Advertisement

money For Members

Americans in France: What you need to know about your pension

The Local France
The Local France - [email protected]
Americans in France: What you need to know about your pension

The food. The weather. The wine. The lifestyle. France has plenty to offer retirees - but ensuring you make the most of your hard-earned pension will make your new life in l’hexagone even better.

Advertisement

Lots of Americans retire to France, and there are generous bilateral agreements in place that make matters relatively straightforward.

First things first; US citizens can bring any type of US-based pension to France - although you'll have to inform the US tax authorities that you’ll be paying French income tax on it.

You can move either before or after your pension starts to pay out and it doesn't affect your payments.

US citizens coming to retire in France still have to file a US tax return every year, as well as a French one. Dual taxation agreements mean that you won't pay tax twice on the same income, but you do have to complete two sets of tax declarations.

Advertisement

You can only forego US income tax responsibilities if you renounce your US citizenship - a process that is lengthy and expensive.

Tom Goold, founder of international financial advisers Valiant Wealth, said: "Generally, France is an attractive retirement destination for US expats with one of the best double taxation agreements and favourable views on US retirement accounts such as IRA 401(k)s and the like.

"If you pay state income tax in the US then this is eliminated in France. One negative could the higher estate taxes in France but there are certain structures that help navigate this issue.

"If this is a concern then you should work with an appropriately qualified advisor who has US experience and regulation."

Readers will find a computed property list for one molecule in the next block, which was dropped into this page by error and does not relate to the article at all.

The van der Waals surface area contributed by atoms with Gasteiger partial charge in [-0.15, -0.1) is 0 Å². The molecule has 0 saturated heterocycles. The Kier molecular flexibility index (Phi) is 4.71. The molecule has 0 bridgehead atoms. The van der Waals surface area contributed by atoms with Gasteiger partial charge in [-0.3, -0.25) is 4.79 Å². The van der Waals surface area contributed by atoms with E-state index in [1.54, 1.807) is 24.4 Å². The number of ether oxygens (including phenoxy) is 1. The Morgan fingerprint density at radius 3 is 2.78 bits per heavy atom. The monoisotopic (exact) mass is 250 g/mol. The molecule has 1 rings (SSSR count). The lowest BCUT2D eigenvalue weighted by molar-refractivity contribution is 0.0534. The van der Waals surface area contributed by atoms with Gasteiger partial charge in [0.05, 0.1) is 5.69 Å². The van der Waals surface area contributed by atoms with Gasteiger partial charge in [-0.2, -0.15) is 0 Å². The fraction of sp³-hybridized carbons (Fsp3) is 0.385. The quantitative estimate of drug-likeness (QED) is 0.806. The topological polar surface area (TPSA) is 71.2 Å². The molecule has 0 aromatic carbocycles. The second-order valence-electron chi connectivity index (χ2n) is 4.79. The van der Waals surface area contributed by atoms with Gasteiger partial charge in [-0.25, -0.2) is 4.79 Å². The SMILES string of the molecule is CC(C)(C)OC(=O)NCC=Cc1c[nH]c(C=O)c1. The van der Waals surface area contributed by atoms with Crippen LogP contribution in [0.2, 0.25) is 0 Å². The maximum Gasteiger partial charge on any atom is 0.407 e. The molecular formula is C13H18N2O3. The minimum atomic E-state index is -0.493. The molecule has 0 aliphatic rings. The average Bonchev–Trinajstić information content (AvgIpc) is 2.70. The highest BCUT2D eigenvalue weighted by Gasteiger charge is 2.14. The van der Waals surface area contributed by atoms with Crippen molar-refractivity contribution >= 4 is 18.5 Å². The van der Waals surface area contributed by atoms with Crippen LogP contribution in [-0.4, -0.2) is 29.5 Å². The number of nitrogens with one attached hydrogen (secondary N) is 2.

For further information, log on to the IRS website for advice and information on exclusions and deductions.

Tax matters

You should inform tax authorities in the USA that you’re moving to France. 

Pensioners are treated favourably here, with a 10 percent reduction factored in on income up to €36,600. You also pay tax as a household so you probably end up paying less tax than you might elsewhere.

If you own property in France expect to pay property taxes in addition to taxes on your income.

Once you have been living in France for three months you are entitled to register within the health system and if you become ill, incapacitated or need extra care as you get older, France has a generous social security system

Americans in France: What's the deal with health insurance?

Currency matters

Be aware that currency fluctuations will mean that the amount that finally makes it into your bank account will change from month to month.

Advertisement

Other challenges

There's a piece of US legislation known as FATCA that means all Americans in France, not just pensioners, may struggle to open a bank account - here's some tips on how to get round this.

READ ALSO What are the biggest challenges for Americans in France?

In all cases, it is best to obtain independent advice that's appropriate to your personal situation, from a financial expert.

More

Join the conversation in our comments section below. Share your own views and experience and if you have a question or suggestion for our journalists then email us at [email protected].
Please keep comments civil, constructive and on topic – and make sure to read our terms of use before getting involved.

Please log in to leave a comment.

tcwatkins 2022/02/26 08:55
“ If you pay state income tax in the US then this is eliminated in France. ” This is not true. You remain domiciled in your state until you are domiciled in another state. Domicile is not the same as “living in”. Most, if not all states, will require you technically to continue to pay state income tax if you are domiciled in the state even if you are not living in the state.
kurtinsonoma 2022/02/25 22:22
Thanks for the useful information!

See Also